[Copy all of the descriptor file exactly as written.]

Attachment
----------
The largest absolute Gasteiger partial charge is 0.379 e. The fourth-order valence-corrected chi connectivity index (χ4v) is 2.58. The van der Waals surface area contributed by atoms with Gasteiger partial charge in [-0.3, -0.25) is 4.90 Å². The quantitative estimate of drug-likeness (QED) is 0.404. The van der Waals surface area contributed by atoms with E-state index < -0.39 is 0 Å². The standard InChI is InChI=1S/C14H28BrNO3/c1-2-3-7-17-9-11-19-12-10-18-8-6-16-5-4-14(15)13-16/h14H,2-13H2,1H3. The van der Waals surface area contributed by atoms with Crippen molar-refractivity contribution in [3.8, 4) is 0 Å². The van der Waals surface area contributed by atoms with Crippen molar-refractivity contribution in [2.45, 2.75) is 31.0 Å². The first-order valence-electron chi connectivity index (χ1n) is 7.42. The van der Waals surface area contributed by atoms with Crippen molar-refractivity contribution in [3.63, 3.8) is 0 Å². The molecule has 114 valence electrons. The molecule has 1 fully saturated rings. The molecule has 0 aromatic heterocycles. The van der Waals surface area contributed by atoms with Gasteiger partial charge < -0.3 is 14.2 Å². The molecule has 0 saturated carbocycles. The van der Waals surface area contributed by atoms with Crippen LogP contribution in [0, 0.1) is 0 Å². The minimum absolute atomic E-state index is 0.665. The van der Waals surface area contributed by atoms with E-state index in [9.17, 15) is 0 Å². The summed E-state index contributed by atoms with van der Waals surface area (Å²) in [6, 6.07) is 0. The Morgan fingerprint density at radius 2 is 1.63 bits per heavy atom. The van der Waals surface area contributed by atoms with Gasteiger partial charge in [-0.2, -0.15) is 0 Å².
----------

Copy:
The largest absolute Gasteiger partial charge is 0.379 e. The fourth-order valence-corrected chi connectivity index (χ4v) is 2.58. The van der Waals surface area contributed by atoms with Gasteiger partial charge in [-0.3, -0.25) is 4.90 Å². The quantitative estimate of drug-likeness (QED) is 0.404. The van der Waals surface area contributed by atoms with E-state index < -0.39 is 0 Å². The standard InChI is InChI=1S/C14H28BrNO3/c1-2-3-7-17-9-11-19-12-10-18-8-6-16-5-4-14(15)13-16/h14H,2-13H2,1H3. The van der Waals surface area contributed by atoms with Crippen molar-refractivity contribution in [3.8, 4) is 0 Å². The van der Waals surface area contributed by atoms with Crippen molar-refractivity contribution in [2.45, 2.75) is 31.0 Å². The first-order valence-electron chi connectivity index (χ1n) is 7.42. The van der Waals surface area contributed by atoms with Crippen molar-refractivity contribution in [3.63, 3.8) is 0 Å². The molecule has 114 valence electrons. The molecule has 1 fully saturated rings. The molecule has 0 aromatic heterocycles. The van der Waals surface area contributed by atoms with Gasteiger partial charge < -0.3 is 14.2 Å². The molecule has 0 saturated carbocycles. The van der Waals surface area contributed by atoms with Crippen LogP contribution in [0, 0.1) is 0 Å². The minimum absolute atomic E-state index is 0.665. The van der Waals surface area contributed by atoms with E-state index in [9.17, 15) is 0 Å². The summed E-state index contributed by atoms with van der Waals surface area (Å²) in [6, 6.07) is 0. The Morgan fingerprint density at radius 2 is 1.63 bits per heavy atom. The van der Waals surface area contributed by atoms with Gasteiger partial charge in [-0.2, -0.15) is 0 Å².